The Podesta Group is on it’s way towards implosion in the wake of co-founder and chairman Tony Podesta’s sudden resignation last month.
Breitbart reported that on Thursday, CEO Kimberley Fritts told employees that she would be resigning and would start her own firm, bringing clients and some Podesta Group talent with her. She explained that the Podesta Group would “cease to exist” at the end of the year, and employees were asked to clear their desks and told they may not be paid beyond this coming Wednesday but could have health care through the end of the year.
Tony Podesta resigned on October 30 hours after special counsel Robert Mueller’s team unveiled 12 charges against Paul Manafort and business partner Rick Gates related to lobbying work they did before joining the Trump campaign. Mueller has been investigating the Podesta Group as well for its lobbying work for a pro-Russian Ukrainian political party, organized by Manafort.
The Podesta Group was mentioned in the indictments of Manafort and Gates. The indictment stated that Mercury Public Affairs and the Podesta Group were paid $2 million from offshore accounts controlled by Manafort, and their work included lobbying “multiple members of Congress and their staffs about Ukraine sanctions, the validity of Ukraine elections,” and the reasons for imprisoning Yulia Tymoshenko, the political rival of Russian-backed Ukrainian President Viktor Yanukovych.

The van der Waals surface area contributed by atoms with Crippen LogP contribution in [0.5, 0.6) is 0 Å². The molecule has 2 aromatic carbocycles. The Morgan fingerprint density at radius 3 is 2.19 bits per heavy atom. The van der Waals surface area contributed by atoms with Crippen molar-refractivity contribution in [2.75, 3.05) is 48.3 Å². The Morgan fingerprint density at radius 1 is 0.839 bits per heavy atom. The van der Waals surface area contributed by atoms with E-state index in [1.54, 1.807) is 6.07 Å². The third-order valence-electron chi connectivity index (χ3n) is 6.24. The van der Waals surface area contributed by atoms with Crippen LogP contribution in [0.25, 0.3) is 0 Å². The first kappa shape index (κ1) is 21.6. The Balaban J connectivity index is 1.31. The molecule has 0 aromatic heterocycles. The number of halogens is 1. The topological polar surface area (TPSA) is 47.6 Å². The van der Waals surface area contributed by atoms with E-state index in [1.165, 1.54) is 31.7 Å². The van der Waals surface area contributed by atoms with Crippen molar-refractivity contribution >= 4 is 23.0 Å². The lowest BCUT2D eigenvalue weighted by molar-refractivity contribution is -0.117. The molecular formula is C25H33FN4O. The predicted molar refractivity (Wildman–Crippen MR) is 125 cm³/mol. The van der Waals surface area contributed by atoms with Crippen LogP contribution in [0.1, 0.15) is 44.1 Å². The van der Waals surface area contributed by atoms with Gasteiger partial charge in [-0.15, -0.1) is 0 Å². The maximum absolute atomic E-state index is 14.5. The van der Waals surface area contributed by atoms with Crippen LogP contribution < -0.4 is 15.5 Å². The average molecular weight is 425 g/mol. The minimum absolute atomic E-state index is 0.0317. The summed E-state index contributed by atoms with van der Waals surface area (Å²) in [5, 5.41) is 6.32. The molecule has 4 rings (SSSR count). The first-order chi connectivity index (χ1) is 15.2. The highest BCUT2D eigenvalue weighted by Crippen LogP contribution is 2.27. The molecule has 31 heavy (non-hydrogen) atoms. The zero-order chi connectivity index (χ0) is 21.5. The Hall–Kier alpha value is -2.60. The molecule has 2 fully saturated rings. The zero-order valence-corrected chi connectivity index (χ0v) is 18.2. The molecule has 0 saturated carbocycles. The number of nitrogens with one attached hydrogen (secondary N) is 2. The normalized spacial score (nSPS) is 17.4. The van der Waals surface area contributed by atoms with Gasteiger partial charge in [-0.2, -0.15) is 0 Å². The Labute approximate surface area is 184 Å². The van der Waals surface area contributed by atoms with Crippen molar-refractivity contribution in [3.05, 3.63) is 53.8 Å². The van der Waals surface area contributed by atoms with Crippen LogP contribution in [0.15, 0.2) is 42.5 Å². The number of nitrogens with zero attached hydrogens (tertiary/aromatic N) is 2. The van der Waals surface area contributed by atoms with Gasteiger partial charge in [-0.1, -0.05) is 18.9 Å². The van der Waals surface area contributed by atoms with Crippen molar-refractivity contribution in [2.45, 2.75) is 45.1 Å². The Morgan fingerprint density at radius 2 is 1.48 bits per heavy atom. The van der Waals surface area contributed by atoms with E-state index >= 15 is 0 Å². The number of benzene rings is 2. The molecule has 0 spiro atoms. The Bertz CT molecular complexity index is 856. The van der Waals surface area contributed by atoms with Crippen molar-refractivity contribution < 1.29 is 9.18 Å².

Mueller is looking into whether the Podesta Group properly identified to federal authorities it was lobbying on behalf of a foreign interest. He has interviewed “multiple people” from the Podesta Group, whose representatives have said the pro-Russian Ukrainian organization misrepresented itself.
The destruction of the Podesta Group is part of a dramatic downfall of one of the most powerful lobbying firms in Washington, DC, founded by Podesta and brother, John Podesta, who was Hillary Clinton’s 2016 campaign manager.
During his career, Podesta turned his once-modest lobbying firm into a heavy hitter. This year, however, around half a dozen of its clients have cut ties with the Podesta Group, which brought in an estimated $4.8 million in the third quarter of 2017, down from $6.1 million in the third quarter of 2016.
The indictment against Manafort and Gates states that they “generated tens of millions of dollars in income as a result of their Ukraine work.”
“In order to hide Ukraine payments from United States authorities, from approximately 2006 through at least 2016, Manafort and Gates laundered the money through scores of United States and foreign corporations, partnerships and bank accounts,” it continues.
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